Overcoming steroid unresponsiveness in airways disease

Ian M. Adcock, Pai Chien Chou, Andrew Durham, Paul Ford

Research output: Contribution to journalArticle

11 Citations (Scopus)

Abstract

Most of the patients with asthma are found to be successfully treated with conventional therapy. However, there are a small proportion of asthmatic patients who fail to respond to corticosteroids even at high doses or with supplementary therapy. In addition, even high doses of corticosteroids have a minimal effect on the inexorable decline in lung function in COPD (chronic obstructive pulmonary disease) and only a small effect in reducing exacerbations. Corticosteroid-insensitivity therefore presents a profound management problem. Corticosteroids act through a cytosolic receptor [GR (glucocorticoid receptor)], which is activated and translocates to the nucleus. Once in the nucleus, it either binds to DNA and switches on the expression of anti-inflammatory genes or represses the activity of distinct signalling pathways such as NF-κB (nuclear factor κB), AP-1 (activator protein-1) or MAPKs (mitogen-activated protein kinases). This latter step requires the recruitment of co-repressor molecules. A failure to respond to corticosteroids may therefore result from lack of binding to GR, reduced GR expression, lack of co-repressor activity or enhanced activation of inflammatory pathways. These events can be modulated by oxidative stress or high levels of inflammatory cytokines, which may lead to a reduced clinical outcome. Understanding the molecular mechanisms of GR action, and inaction, may lead to the development of new anti-inflammatory drugs or reverse the relative corticosteroid-insensitivity that is characteristic of these diseases.

Original languageEnglish
Pages (from-to)824-829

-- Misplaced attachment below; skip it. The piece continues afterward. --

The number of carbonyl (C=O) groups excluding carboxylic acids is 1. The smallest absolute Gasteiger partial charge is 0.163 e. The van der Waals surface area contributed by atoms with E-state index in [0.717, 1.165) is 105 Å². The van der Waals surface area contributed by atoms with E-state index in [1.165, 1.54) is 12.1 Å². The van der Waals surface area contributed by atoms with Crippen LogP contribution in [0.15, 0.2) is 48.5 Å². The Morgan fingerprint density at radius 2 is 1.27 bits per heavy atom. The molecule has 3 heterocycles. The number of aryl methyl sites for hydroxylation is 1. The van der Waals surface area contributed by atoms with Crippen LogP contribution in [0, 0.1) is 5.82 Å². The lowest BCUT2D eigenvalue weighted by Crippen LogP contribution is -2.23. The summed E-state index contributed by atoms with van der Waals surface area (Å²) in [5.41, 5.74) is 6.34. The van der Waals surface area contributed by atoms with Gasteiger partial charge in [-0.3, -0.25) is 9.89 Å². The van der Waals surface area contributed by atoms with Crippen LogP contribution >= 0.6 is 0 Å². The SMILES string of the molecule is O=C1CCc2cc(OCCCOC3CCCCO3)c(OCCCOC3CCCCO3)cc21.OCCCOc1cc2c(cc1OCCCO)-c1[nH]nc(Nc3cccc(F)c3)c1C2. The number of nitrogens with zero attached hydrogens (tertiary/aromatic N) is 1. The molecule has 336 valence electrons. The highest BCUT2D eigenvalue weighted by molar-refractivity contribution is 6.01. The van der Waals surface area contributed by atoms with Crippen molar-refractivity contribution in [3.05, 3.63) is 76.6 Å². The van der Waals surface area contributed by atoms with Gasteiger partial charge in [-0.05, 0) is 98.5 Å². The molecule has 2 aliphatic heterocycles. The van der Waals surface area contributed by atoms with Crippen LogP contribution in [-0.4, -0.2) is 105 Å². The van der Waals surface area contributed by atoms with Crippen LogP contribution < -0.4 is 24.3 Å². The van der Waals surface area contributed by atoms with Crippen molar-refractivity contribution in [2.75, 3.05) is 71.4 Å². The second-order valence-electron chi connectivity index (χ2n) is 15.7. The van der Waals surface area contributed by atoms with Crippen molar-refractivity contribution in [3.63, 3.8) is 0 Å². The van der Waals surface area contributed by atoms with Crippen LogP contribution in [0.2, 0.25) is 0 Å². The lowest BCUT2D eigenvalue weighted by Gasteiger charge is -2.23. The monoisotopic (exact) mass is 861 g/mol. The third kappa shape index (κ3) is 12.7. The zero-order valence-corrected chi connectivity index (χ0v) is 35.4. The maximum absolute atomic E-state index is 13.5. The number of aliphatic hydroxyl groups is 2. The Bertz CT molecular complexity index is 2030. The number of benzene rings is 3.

Number of pages6
JournalBiochemical Society Transactions
Volume37
Issue number4
DOIs
Publication statusPublished - Sep 29 2009
Externally publishedYes

Fingerprint

Adrenal Cortex Hormones
Steroids
Co-Repressor Proteins
Anti-Inflammatory Agents
Repressor Proteins
Pulmonary diseases
Oxidative stress
Glucocorticoid Receptors
Transcription Factor AP-1
Mitogen-Activated Protein Kinases
Chronic Obstructive Pulmonary Disease
Oxidative Stress
Asthma
Genes
Chemical activation
Switches
Cytokines
Lung
DNA
Therapeutics

Keywords

  • Asthma
  • Chronic obstructive pulmonary disease (COPD)
  • Corticosteroid
  • Mitogen-activated protein kinase (MAPK)
  • Steroid
  • Theophylline

ASJC Scopus subject areas

  • Biochemistry

Cite this

Overcoming steroid unresponsiveness in airways disease. / Adcock, Ian M.; Chou, Pai Chien; Durham, Andrew; Ford, Paul.

In: Biochemical Society Transactions, Vol. 37, No. 4, 29.09.2009, p. 824-829.

Research output: Contribution to journalArticle

Adcock, Ian M. ; Chou, Pai Chien ; Durham, Andrew ; Ford, Paul. / Overcoming steroid unresponsiveness in airways disease. In: Biochemical Society Transactions. 2009 ; Vol. 37, No. 4. pp. 824-829.
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